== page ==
Great show guys, I really enjoyed this one. I also feel vindicated as JB stated that he prefers Infernal Affairs to The Departed. I have had many friendly though heated debates over those films. While I think The Departed is very good, I just don't think it has the power of the original.
There are people who prefer Departed over Infernal Affairs? People who've seen bother movies?
Their argument usually boils down to The Departed as being "more relatable".
I think the "distance" the characters have from the audience is about the same in both movies. If I remember correctly, I think INFERNAL AFFAIRS takes a few more turns in the narrative than THE DEPARTED, so I don't understand the "more relatable" point.I like AFFAIRS better, but I like both.
I'm guessing it's because the characters are American and white. You just wouldn't understand. You don't know what it's like for us.
The Departed is amazing. I saw Infernal Affairs only once, and probably need to re-watch it, but I'm shocked by how many people seem to prefer it to The Departed. That never seemed to be the case.
Everyone knows they don't speak English at Hahvahd Yahd.
There's no such thing as an Asian Vera Farmiga which alone makes The Departed better.
Patrick, I'm not sure I agree at all with how AI ends. Those "aliens" are pretty clearly the descendants of the androids who are coming to Earth thousands of years later during a new ice age, conducting archeology on their past and find the kid robot. Now why they give him some weird day with his previous owner, I've no idea. But the robots as far as we know have not done anything to humanity. Is my memory that flawed?
What I was trying to say came out totally wrong, because I am a mumbling dunce. All I meant is that the end of the movie is often labeled as one of Spielberg's typically saccharine "happy" endings, but the implication is that the very last connection to humanity (an artificial life form who knew and had contact with humans) is extinguished. I didn't mean to suggest that the aliens wiped out humanity, which is exactly how it sounded. Sorry about that.
You're right, Joseph. It is intended that the aliens are actually mechas far in the future, but the feeling one gets while watching is that they are actually aliens discovering our iced over planet.The third act in the film is precisely why Kubrick always insisted Spielberg direct it because "this film is closer to your sensibilities than mine" he would say.I remember Ebert saying the structure was practically the same as 2001. Man discovers tool, tool and man now live side by side, tool gets used by other forces in the universe to understand man.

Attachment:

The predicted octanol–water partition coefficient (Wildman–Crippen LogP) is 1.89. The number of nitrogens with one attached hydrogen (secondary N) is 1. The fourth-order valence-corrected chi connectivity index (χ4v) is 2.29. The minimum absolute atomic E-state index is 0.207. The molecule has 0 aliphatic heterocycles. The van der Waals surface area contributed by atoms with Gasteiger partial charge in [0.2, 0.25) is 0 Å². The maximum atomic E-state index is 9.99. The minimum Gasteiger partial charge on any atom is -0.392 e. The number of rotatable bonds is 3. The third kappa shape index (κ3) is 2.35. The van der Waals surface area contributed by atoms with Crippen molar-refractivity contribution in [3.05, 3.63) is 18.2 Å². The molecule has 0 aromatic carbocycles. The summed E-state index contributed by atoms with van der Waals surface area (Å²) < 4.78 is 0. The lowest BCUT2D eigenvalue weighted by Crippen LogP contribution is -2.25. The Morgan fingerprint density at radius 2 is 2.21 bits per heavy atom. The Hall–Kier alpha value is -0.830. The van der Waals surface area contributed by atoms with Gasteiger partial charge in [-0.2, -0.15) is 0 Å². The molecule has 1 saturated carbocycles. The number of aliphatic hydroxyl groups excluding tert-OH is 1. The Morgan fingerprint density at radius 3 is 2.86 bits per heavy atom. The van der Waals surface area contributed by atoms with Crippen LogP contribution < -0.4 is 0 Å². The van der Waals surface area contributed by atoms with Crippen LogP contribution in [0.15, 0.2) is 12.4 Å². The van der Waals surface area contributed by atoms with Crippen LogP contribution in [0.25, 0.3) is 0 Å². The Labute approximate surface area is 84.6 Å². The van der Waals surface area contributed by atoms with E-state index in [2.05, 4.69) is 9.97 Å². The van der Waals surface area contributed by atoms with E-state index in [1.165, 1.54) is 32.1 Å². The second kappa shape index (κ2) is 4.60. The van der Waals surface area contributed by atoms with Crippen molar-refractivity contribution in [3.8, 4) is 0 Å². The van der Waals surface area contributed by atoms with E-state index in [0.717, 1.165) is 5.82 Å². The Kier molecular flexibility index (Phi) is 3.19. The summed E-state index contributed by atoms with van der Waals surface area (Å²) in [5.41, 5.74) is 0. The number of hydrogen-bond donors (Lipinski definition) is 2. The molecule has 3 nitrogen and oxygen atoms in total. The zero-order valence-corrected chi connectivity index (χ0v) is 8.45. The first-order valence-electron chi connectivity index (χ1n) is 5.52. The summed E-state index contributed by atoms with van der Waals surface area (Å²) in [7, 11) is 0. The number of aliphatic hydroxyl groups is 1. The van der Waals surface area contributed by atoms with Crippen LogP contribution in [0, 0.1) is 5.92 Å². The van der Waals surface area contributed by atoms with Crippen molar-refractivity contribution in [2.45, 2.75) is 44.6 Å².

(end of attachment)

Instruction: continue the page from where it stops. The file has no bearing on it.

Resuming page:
Shoot. Yes. I keep calling them aliens because (as Cameron points out) they are sort of designed to look like them, but they are mechas. I clearly needed to rewatch this movie before we talked about it.
Great episode! I would love to hear more podcasts on the same subject since there are so many more directors that you could go over. Also, I was very sorry to hear that amongst all of Ron Howard's films, JB only likes Apollo 13. Besides the ones that Patrick mentioned, I'd include Willow, Ransom, A Beauitful Mind, Cinderella Man, Frost/Nixon, and Rush all as respectable Howard films.
I thoroughly enjoy all of the Ron Howard films you listed. But the thing for me about Howard's direction/story telling is that he can come off a little ham-fisted or too Hollywood sometimes.
There were no battle scenes in the Spartacus script at all until Kubrick was hired and took over.
For Scorsese, I would say a misstep was Casino. Now, I love that movie, but at the time in 1995, everyone walked out of the first screening in my area where I saw it said the same thing, "Why is Scorsese making a new film in the exact style of Goodfellas? It even had many of the same songs!" I think that film is well regarded now, but at the time, that film crashed pretty hard with his fans and critics.Yes, Dune was a misstep but Lynch had not made it, we would never have gotten Blue Velvet. Now, I LOVE Lynch films with every bit of my being, but I'll propose this... I know this site has coined the phrase, "Chasing the dragon", so when Lynch hit paydirt with Blue Velvet, with very few exceptions, he has been trying to remake that film ever since to varying degrees.Same with Woody Allen after Annie Hall. It's been an interesting "journey", to say the least... LOL.